The dynamic early childhood learning and development experience has a strong environmental theme and pays tribute to the memory of outstanding OMEP Australian member Beth Stubbs.
Inspiration for the major national project came from the book Rain Dance, by Cathy Applegate, and a copy was presented to the education team at the Royal Botanic Gardens Cranbourne at a function on 21August 2013. The book is currently out of print but a copy was sourced from overseas and gifted to the RBG by the Victorian Chapter of OMEP Australia.
The book is an important element within the program which is designed to encourage children to think about water, its source and the impact of a scarcity of rain on the landscape and people’s livelihoods. In the story, a family anticipate the sale of their farm and a move away from what they know… but the rains come just in time!
The experience is set against the background of the Red Sand Garden, which symbolises the red heartland of Australia, and takes the place of a “lake” traditionally found in most botanic gardens.
The program aims to deliver some outcomes from both the Victorian Early Years Learning and Development Framework and the Early Years Learning Framework for Australia; provide a fun and enjoyable experience for early childhood groups at RBG Cranbourne; explore the concept that water is central to life and is a precious resource; introduce the concept of the water cycle; use water as an inspiration for rhythm and movement and a medium to express ideas, thoughts and feelings and meet the RBG Melbourne objectives for Early Years engagement.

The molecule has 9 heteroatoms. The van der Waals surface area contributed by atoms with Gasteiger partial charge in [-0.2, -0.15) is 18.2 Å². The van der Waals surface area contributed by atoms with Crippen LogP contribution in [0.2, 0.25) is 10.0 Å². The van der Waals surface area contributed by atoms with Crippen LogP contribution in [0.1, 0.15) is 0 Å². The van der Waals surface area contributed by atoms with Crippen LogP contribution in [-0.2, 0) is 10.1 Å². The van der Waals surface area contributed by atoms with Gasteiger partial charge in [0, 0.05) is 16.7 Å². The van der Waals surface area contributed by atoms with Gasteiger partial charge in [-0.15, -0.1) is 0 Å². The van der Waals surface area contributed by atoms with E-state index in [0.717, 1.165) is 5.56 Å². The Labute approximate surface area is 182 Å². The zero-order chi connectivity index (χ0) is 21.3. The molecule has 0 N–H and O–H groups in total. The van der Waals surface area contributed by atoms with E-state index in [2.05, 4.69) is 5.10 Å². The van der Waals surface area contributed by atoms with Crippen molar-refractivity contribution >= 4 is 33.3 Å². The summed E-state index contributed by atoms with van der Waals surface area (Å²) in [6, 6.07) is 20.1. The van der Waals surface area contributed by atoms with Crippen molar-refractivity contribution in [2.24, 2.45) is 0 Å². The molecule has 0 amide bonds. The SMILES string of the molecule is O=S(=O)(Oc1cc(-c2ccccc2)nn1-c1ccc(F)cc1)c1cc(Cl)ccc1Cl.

Groups will experience story telling with the Rain Dance story, guided exploration and shared discussion of water use, now and into the future.
The next part is “storm rhythm” where children will gain inspiration from nature and the experience of being in a rainstorm through music and movement
The “Raindrop Dance” section will take the children on a journey through the water cycle, dancing along to the Arid Garden and observing the flow of water with watering cans.
The “Rainbow Chip” segment explores colours we see in the natural world, with the children observing clear examples all around them in the gardens.
Water painting in the “Weird and Wonderful Garden” will help children to understand the concept of evaporation and see examples of how plants store water in many different ways
The program finishes with the children potting up their own drought resistant plant to take home, in addition to some time spent exploring the “Rockpool Waterway”.
OMEP AUSTRALIA can feel very proud of our investment so far in this program.
During NAIDOC Day at Cranbourne in July 2013, children challenged to find the musical instruments hidden in the Gardens. They discovered the sonic trees and spent some time exploring the sounds they could make and hear. They then insisted that their parents needed to come and play with the trees as well. The garden’s staff commented favourably on the children’s engagement with the sonic trees as they explored and discovered the secrets of the gardens .
The Victorian Chapter funded two trees in support of the RBG Cranbourne project. National also indicated in 2012 that individual chapters should support the project. In Victoria there was a very strong feeling that this project was the right one and offered very fitting opportunities to ensure the work of both Beth Stubbs and Nancy Bastow did not go unrecognised and that the sonic trees added significantly to what National chose to fund from the original submission.